Poll: 96 Percent Of Americans Support Using Video Surveillance In Public Places To Fight Terrorism
A recent Harris Poll survey indicates that 96 percent of U.S citizens feel the federal government and law enforcement agencies should be able to use video surveillance in an effort to counteract terrorism and help protect U.S. citizens in specific public places.
Four out of five adults feel that in extreme cases, such as a terrorist attack, the government should be able to use any available means to protect citizens, and more than half (54 percent) of U.S. adults are even willing to put a portion of the government’s stimulus funds toward setting up video surveillance to help reduce crime.
The results are at odds with current perceptions about the use of video surveillance, by revealing that only a small minority of Americans is concerned about the federal government or law enforcement agencies using surveillance cameras to monitor public places. That Americans don't mind being watched is especially relevant in light of the recently exposed domestic terror plot in Boston, and subsequent FBI intelligence indicating that Al Qaida recruits are reportedly being encouraged to perform acts of terrorism inside the U.S.
However, citizen support of video surveillance rests on the assumption that more cameras will result in more secure environments, but that isn’t the case. Recently, the security staff at the George Washington Bridge in New York City -- responsible for monitoring bridge cameras and security kiosks -- was photographed sleeping on the job. Thus, camera proliferation alone (The New York Times estimates that London has more than 4.2 million closed-circuit TV cameras) will not solve the problem. Many of these cameras go completely unmonitored because there are simply not enough human eyes available to watch all of the video feeds.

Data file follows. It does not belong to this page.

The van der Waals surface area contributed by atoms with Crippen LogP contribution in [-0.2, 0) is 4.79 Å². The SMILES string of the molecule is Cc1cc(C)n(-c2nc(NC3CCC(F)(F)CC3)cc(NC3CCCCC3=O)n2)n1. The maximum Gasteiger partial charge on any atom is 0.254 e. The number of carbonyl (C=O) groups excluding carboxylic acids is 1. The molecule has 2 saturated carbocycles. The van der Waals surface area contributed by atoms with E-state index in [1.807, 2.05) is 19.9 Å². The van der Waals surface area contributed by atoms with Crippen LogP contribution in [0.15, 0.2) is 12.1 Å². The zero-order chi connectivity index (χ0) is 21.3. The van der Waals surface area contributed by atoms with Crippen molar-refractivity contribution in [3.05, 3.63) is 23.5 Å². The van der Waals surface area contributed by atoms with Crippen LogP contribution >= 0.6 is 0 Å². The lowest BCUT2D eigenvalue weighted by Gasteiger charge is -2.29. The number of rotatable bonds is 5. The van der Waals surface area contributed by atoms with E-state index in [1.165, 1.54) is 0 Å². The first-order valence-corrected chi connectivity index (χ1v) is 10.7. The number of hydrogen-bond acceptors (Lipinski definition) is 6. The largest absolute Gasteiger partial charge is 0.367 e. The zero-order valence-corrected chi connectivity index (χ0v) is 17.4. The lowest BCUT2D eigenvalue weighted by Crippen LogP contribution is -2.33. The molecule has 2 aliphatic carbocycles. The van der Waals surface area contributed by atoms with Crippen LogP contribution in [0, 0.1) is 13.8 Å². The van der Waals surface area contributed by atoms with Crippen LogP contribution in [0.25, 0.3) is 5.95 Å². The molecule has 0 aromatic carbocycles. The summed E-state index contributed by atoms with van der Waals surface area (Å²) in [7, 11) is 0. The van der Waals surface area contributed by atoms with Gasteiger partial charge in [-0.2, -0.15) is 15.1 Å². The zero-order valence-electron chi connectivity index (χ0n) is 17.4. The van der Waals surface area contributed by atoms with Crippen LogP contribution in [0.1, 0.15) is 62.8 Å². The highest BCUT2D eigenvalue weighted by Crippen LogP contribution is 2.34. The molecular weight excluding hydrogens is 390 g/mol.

“The widespread adoption of video-camera technology has not made the job of the security officer any easier, nor has it helped obtain actionable intelligence before an intrusion” said John Frazzini, president of Houston-based Behavioral Recognition Systems Inc. (BRS Labs), and a former Secret Service agent.
“We have been working with high-level security customers in the U.S. and around the world to put a new approach to work -- behavioral analytics. Ten days after the terrorist attacks in Mumbai last Thanksgiving, a major international hotel installed BRS Labs’ software, AISight, which was designed to autonomously monitor hundreds of cameras simultaneously, and to provide real-time actionable intelligence. In just a few days the hotel’s security staff was able to improve the safety of the hotel’s perimeter. We are also deployed in several high-security U.S. locations including seaports, power plants, nuclear plants and global financial institutions.”
The Harris organization`s online survey, commissioned by BRS Labs, was conducted from May 28 through June 1, with 2,416 adults (ages 18 and over) in the United States interviewed.